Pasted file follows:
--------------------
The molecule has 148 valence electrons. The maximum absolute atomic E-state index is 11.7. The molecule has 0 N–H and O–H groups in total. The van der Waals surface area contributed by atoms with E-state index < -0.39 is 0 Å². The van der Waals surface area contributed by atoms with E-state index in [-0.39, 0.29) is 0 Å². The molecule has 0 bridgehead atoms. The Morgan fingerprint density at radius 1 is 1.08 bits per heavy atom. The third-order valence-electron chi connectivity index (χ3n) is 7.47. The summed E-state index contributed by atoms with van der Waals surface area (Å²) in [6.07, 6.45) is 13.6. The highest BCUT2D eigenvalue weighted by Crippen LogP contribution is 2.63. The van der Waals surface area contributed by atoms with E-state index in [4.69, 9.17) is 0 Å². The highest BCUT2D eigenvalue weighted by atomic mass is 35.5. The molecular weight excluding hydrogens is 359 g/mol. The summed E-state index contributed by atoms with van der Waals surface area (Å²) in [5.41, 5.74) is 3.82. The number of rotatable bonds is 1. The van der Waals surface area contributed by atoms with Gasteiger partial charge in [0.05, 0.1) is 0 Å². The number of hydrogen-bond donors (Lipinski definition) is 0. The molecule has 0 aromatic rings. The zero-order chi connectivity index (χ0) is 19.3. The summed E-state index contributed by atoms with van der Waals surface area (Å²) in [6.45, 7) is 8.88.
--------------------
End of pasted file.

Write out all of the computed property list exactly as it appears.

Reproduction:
The molecule has 148 valence electrons. The maximum absolute atomic E-state index is 11.7. The molecule has 0 N–H and O–H groups in total. The van der Waals surface area contributed by atoms with E-state index < -0.39 is 0 Å². The van der Waals surface area contributed by atoms with E-state index in [-0.39, 0.29) is 0 Å². The molecule has 0 bridgehead atoms. The Morgan fingerprint density at radius 1 is 1.08 bits per heavy atom. The third-order valence-electron chi connectivity index (χ3n) is 7.47. The summed E-state index contributed by atoms with van der Waals surface area (Å²) in [6.07, 6.45) is 13.6. The highest BCUT2D eigenvalue weighted by Crippen LogP contribution is 2.63. The van der Waals surface area contributed by atoms with E-state index in [4.69, 9.17) is 0 Å². The highest BCUT2D eigenvalue weighted by atomic mass is 35.5. The molecular weight excluding hydrogens is 359 g/mol. The summed E-state index contributed by atoms with van der Waals surface area (Å²) in [5.41, 5.74) is 3.82. The number of rotatable bonds is 1. The van der Waals surface area contributed by atoms with Gasteiger partial charge in [0.05, 0.1) is 0 Å². The number of hydrogen-bond donors (Lipinski definition) is 0. The molecule has 0 aromatic rings. The zero-order chi connectivity index (χ0) is 19.3. The summed E-state index contributed by atoms with van der Waals surface area (Å²) in [6.45, 7) is 8.88.